Hello, my name is Jeff Maeshiro. The following is a representation of my professional and non-professional design ideology, laying out the formulations for an architecture that concerns itself not just with form but with the exigencies of creating for the human experience, a tactile humanism.
|SUBURBAN CORRIDORS Kalaeloa, Hawai’i |NATURE, CENTER Waimea, Hawai’i |SUSTAIN, ABILITY Kaka’ako, Hawai’i
|WALTERS, KIMURA, MOTODA, INC. Honolulu, Hawai’i |ACUP JAPAN Tokyo, Japan Professional
|SOU FUJIMOTO ARCHITECTS Tokyo, Japan
|DRAWING AS LEARNING Milan+Florence+Venice+Vienna, Italy
|FLOATOGRAPHY Akihabara+Shibuya, Japan
|SUBURBAN CORRIDORS Kalaeloa, Hawai’i
WHAT does one do with 24,000,000 square feet of land? The goal of this urban redevelopment project on the sparsely populated but gradually prospering East coast of the island of Oahu was to re-characterize a 4,400 acre former military base. Far removed from the urban-scapes of Honolulu the
area known formerly as “Barbers Point”, now “Kalaeloa”, has a differentiated sense of location. It’s remote, dirty, rotten, old and littered with the decaying remains of rows of military housing. These dense residential areas are cast against the vast, barren airfields and the tiny sliver of sand that constitutes the beach’s transition from sea to land. This project is an opportunity to reinforce man’s bonds. The bonds between man and nature, between man and his community, between man and his fellow man. Yet, first, how to draw residents and visitors to this deserted site? By simultaneously building up the commerce with the population. This means simple access to neighborhoods robust with life and economic activity, namely mixed-use commercial and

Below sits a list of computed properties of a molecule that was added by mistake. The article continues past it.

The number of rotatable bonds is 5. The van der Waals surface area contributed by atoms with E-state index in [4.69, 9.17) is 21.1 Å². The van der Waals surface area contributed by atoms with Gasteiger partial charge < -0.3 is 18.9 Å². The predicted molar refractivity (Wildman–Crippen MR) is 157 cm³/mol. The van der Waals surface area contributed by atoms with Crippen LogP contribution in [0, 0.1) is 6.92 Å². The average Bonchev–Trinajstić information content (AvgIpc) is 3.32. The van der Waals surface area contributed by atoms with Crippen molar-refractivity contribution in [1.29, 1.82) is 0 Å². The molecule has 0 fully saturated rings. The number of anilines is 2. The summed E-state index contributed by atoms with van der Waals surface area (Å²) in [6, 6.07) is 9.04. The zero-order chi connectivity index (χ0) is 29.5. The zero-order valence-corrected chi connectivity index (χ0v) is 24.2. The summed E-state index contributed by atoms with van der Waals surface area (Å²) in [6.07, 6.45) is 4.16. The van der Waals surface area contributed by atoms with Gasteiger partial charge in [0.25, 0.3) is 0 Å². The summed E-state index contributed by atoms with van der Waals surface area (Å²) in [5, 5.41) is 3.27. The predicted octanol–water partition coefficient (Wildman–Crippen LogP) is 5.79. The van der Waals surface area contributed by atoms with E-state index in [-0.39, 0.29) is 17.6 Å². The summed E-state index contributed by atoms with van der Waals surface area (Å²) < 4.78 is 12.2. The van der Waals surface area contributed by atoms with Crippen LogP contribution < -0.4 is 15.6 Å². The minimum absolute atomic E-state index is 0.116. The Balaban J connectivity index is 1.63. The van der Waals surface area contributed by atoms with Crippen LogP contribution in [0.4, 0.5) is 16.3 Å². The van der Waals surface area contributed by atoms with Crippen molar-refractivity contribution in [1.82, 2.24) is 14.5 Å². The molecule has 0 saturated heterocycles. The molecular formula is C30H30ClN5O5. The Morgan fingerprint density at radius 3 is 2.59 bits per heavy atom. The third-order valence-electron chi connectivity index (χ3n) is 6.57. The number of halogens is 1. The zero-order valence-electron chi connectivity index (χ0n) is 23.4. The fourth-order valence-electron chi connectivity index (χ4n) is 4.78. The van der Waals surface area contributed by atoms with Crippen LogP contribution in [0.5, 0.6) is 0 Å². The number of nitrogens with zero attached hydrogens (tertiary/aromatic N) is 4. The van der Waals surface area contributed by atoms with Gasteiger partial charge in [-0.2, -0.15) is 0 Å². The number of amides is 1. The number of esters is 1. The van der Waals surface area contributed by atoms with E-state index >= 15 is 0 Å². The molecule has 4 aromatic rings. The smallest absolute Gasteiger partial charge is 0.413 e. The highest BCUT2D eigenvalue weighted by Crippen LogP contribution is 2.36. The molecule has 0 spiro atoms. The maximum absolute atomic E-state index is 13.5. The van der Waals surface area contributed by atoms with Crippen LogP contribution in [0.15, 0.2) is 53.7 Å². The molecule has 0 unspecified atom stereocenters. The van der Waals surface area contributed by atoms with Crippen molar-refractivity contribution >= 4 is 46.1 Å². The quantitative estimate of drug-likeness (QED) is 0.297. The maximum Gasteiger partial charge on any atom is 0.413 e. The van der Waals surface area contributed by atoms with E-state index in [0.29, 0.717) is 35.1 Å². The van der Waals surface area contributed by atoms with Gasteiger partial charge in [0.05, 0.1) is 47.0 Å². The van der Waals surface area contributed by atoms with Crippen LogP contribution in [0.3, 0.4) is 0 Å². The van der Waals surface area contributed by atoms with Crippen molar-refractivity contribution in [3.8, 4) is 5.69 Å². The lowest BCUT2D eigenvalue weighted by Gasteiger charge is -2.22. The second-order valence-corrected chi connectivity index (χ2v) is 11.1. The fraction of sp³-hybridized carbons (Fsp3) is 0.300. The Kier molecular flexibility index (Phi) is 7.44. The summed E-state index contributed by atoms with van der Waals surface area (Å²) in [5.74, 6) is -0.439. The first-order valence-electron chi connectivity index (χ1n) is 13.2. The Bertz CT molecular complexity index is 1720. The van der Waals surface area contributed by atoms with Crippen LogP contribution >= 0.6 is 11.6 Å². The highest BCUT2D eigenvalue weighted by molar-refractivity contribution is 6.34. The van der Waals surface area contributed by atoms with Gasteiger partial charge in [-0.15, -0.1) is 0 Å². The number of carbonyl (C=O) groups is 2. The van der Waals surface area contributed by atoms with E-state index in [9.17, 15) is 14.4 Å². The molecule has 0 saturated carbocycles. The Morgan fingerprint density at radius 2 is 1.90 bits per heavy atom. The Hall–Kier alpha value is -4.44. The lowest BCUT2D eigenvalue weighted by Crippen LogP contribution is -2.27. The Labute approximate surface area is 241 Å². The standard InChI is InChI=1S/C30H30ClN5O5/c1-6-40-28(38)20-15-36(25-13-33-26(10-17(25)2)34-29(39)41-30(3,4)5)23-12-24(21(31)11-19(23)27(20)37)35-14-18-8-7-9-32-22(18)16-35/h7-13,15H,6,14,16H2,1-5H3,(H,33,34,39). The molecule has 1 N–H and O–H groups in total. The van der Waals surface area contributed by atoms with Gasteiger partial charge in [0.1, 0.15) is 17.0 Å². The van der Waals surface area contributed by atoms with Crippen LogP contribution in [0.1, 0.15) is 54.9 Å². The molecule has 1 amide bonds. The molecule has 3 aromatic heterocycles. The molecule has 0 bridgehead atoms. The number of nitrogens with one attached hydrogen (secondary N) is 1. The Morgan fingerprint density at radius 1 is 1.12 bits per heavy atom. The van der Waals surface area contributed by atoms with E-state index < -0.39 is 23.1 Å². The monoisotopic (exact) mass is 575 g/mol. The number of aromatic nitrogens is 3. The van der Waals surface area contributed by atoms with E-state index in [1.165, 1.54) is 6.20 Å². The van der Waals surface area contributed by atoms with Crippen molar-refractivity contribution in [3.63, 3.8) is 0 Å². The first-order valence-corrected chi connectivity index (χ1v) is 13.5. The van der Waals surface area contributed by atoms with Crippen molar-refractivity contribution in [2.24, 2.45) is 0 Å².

residential areas. And rather than overwrite the history of the site by blanketing it with such areas, looking for ways to incorporate the old military airfield into the planning produced an unusual but wonderful solution: keep the airstrip. By shrinking the airfield to accommodate only smaller aircraft it remains the dominant symbol of the site but is now tightly integrated into the everyday life of it’s surroundings, by allowing for commercial flight ventures. Now it acts as an attraction and economic generator.
Initial research into the sustainable energy producing possibilities on site introduced the idea of utilizing sea water air conditioning (SWAC) to supply coolant across the project. As the distribution system was beginning to be thought through it resulted in the preliminary design sketch below. Here, the SWAC supply lines begin to define the first hints of areas designated for specific functions.
Industrial Agricultural Residential Commercial Sea Water Distribution Line 0’ Preliminary SWAC Layout Study
Sea Water Pipe (supply & return) Cooling Station
The end solution is an adventure in nonpoints. Areas are developed with an absence of focalization while simultaneously creating recognizable zones. However, where there are zones there are boundaries. In order to blur these boundaries and facilitate a heterogeneous mix Site Features
1 2 3 4 5 6 7 8 9 10
Community Center 1 Elementary School Sculpture Garden High School Community Center 2 Sculpture Garden Art Gallery Amphitheater Adventure Park Bamboo Nursery
of uses within individual zones they are carefully appropriated specific percentages of usage types per zone. This mix of use within a specific zone is meant to be reflected vertically as well, creating commercial/residential synergies in plan and section. The “zones“ are initially separate entities within a sea of
Business / Parking Residential Industrial
HOMER Station LISA (Service Roads) HOMER Rail Line Viewing Corridor
Commercial Green Space Tourism Airstrip
4 3 1 2 6
Site Zoning Plan
Zoning Distribution Charts
Vertical Zoning Sections
Business / Parking
Green Space Parking Office Residential
Residential Heavy Industrial Industrial
Airstrip Agriculture Storage
Retail Restaurant Entertainment Tourist